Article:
No! retorted Fatima, he must not be the only perfect one then because he did not get sick.
A distinction had been made. Unbeknown to the rest of the people within the barbed wire fence, their perfection had been striped from them in the mind of Fatima. Fatimas qualitative judgment had placed Emidan above everyone else. When Fatima told her friends of how Emidan was the only perfect being and that everyone else was lesser to him they quickly grew angry with her and told her to leave. Fatima was outraged that she, the mother of the perfect being, was cast out by her community.
The effect of Fatima and Emidan on the community was devastating. For the first time there was disagreement between individuals. Qualitative distinctions were made to justify preferential treatment for certain individuals and many people were left wanting. For the first time there was poverty and hoarding of goods. For the first time people killed people because of petty differences. For the first time there was suffering.
Eli took Fatima and Emidan far from the community. They traveled out of the lush country they had always inhabited and into a desert. They wandered, eating only what they could find and drinking little amounts of water from plants and roots whenever they could find them. After wandering aimlessly for weeks they saw a line on the horizon. As they approached this line that spanned as far as they could see on either side they saw it was the barbed wire fence. Emidan reached for the fence with his hands and grabbed it with force. The sharpness of the wire cut into the palms of each of his hands. Fatima shrieked when she saw the blood of her perfect child drip onto the sand but Emidan was not perturbed. He climbed the tall fence cutting himself here and there while Eli and Fatima watched. When Emidan reached the top, he stood high above his parents. Eli, fearing for his sons safety, jumped up to grab the son the pull him back to safety but upon doing so Emidan lost his footing and fell onto the other side.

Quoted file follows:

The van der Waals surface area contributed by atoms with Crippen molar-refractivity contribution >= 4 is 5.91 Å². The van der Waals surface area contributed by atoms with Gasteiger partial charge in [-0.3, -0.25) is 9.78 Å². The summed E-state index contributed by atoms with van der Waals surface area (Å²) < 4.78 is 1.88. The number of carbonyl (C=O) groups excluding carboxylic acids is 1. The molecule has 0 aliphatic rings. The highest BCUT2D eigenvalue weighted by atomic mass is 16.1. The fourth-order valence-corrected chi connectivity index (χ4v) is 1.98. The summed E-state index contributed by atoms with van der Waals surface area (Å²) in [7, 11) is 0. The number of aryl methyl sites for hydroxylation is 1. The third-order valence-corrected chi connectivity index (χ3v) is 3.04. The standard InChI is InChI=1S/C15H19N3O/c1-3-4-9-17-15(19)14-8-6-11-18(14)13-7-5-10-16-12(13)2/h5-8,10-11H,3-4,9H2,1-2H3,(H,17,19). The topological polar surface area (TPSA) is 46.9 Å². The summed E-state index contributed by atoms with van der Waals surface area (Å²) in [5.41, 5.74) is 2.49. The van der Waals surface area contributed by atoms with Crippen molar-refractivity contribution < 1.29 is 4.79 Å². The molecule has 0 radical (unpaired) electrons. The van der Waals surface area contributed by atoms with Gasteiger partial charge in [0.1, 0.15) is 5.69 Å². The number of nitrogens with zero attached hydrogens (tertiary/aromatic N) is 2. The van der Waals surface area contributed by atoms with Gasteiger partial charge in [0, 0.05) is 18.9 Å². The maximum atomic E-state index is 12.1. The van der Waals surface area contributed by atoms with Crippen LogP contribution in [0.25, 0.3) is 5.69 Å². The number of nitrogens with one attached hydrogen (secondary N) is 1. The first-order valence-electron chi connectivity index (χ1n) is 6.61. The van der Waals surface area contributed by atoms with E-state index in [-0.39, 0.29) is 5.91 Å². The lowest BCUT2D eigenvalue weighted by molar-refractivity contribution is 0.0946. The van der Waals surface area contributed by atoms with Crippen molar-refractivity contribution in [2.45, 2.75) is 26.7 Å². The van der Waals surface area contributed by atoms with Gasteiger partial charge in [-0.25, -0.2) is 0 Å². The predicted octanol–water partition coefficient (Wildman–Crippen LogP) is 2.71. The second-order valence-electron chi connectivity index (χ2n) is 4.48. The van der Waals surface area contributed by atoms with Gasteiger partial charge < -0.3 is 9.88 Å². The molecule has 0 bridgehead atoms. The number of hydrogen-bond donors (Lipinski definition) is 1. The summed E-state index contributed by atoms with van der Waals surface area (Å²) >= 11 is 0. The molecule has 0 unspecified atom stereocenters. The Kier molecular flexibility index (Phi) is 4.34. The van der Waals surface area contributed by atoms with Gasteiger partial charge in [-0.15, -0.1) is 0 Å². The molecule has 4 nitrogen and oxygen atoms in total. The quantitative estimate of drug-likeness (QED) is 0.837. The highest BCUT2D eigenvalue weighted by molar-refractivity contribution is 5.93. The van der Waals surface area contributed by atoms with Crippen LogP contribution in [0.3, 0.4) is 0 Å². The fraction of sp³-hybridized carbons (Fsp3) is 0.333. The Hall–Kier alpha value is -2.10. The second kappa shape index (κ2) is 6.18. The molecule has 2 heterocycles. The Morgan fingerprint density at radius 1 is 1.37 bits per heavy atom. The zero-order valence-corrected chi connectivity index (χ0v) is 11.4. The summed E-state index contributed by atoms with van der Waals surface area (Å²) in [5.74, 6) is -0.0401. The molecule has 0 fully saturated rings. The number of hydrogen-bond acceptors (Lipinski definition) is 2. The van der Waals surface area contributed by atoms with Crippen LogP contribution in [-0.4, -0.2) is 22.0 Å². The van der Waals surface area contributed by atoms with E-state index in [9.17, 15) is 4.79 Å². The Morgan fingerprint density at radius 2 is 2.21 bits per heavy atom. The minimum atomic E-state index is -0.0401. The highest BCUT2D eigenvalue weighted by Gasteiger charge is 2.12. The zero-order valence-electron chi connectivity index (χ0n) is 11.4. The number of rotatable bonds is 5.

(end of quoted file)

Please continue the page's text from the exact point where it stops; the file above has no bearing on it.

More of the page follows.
The barely conscious and mortally wounded Emidan looked up through the cloud of dust that was upset by his landing and saw that behind the barbed wire Eli and Fatima were weeping. Emidan now saw that the only distinction between him and all others were that he was now on the outside of the barbed wire fence.
My Kitchen Table came to me from my grandmothers house. The amount of meals that this table held or the amount of writing that were done on it over the course of three generations boggled my mind when I thought about it. Yes, the history of my kitchen table is amazing.
White paint covers the entire table except for one little area that was missed right where one of the legs meets the joist by who ever painted it. I can see very subtle flower carvings on each foot. You can slide the ends of the table out and insert a leaf to extend the length of the table. I have myself stood on this table and seen a collection of over five hundred books rest on this table without so much as a creak from the pressure. Yes, the mechanics and build of this table are amazing.